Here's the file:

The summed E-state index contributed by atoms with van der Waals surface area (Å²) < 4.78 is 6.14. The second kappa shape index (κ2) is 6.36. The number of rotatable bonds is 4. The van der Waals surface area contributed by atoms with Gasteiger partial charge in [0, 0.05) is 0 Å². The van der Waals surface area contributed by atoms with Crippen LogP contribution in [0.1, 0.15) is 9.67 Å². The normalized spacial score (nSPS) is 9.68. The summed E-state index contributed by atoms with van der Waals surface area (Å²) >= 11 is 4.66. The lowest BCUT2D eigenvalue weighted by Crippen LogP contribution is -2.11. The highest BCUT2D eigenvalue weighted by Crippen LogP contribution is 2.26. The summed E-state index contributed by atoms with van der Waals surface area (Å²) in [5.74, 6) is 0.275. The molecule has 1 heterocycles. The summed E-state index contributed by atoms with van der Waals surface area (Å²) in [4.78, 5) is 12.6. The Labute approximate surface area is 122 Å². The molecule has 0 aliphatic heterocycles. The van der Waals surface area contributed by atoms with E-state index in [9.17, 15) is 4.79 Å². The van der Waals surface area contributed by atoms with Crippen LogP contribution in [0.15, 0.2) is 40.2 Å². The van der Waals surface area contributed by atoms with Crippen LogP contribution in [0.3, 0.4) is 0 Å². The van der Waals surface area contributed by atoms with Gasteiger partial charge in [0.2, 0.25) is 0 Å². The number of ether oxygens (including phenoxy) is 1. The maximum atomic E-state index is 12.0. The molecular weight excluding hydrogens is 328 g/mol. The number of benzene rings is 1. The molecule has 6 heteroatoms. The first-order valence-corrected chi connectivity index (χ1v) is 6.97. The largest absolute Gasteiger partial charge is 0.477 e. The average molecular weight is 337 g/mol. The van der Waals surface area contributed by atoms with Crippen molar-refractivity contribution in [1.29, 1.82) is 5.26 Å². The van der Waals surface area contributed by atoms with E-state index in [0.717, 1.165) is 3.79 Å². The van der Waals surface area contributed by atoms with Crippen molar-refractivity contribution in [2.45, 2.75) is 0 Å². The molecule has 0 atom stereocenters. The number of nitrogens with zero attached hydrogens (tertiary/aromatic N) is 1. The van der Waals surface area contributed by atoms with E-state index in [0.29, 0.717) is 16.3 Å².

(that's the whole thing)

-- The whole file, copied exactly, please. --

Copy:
The summed E-state index contributed by atoms with van der Waals surface area (Å²) < 4.78 is 6.14. The second kappa shape index (κ2) is 6.36. The number of rotatable bonds is 4. The van der Waals surface area contributed by atoms with Gasteiger partial charge in [0, 0.05) is 0 Å². The van der Waals surface area contributed by atoms with Crippen LogP contribution in [0.1, 0.15) is 9.67 Å². The normalized spacial score (nSPS) is 9.68. The summed E-state index contributed by atoms with van der Waals surface area (Å²) >= 11 is 4.66. The lowest BCUT2D eigenvalue weighted by Crippen LogP contribution is -2.11. The highest BCUT2D eigenvalue weighted by Crippen LogP contribution is 2.26. The summed E-state index contributed by atoms with van der Waals surface area (Å²) in [5.74, 6) is 0.275. The molecule has 1 heterocycles. The summed E-state index contributed by atoms with van der Waals surface area (Å²) in [4.78, 5) is 12.6. The Labute approximate surface area is 122 Å². The molecule has 0 aliphatic heterocycles. The van der Waals surface area contributed by atoms with E-state index in [9.17, 15) is 4.79 Å². The van der Waals surface area contributed by atoms with Crippen LogP contribution in [0.15, 0.2) is 40.2 Å². The van der Waals surface area contributed by atoms with Crippen LogP contribution in [0.3, 0.4) is 0 Å². The van der Waals surface area contributed by atoms with Gasteiger partial charge in [0.2, 0.25) is 0 Å². The number of ether oxygens (including phenoxy) is 1. The maximum atomic E-state index is 12.0. The molecular weight excluding hydrogens is 328 g/mol. The number of benzene rings is 1. The molecule has 6 heteroatoms. The first-order valence-corrected chi connectivity index (χ1v) is 6.97. The largest absolute Gasteiger partial charge is 0.477 e. The average molecular weight is 337 g/mol. The van der Waals surface area contributed by atoms with Crippen molar-refractivity contribution in [1.29, 1.82) is 5.26 Å². The van der Waals surface area contributed by atoms with E-state index in [0.717, 1.165) is 3.79 Å². The van der Waals surface area contributed by atoms with Crippen molar-refractivity contribution in [2.45, 2.75) is 0 Å². The molecule has 0 atom stereocenters. The number of nitrogens with zero attached hydrogens (tertiary/aromatic N) is 1. The van der Waals surface area contributed by atoms with E-state index in [0.29, 0.717) is 16.3 Å².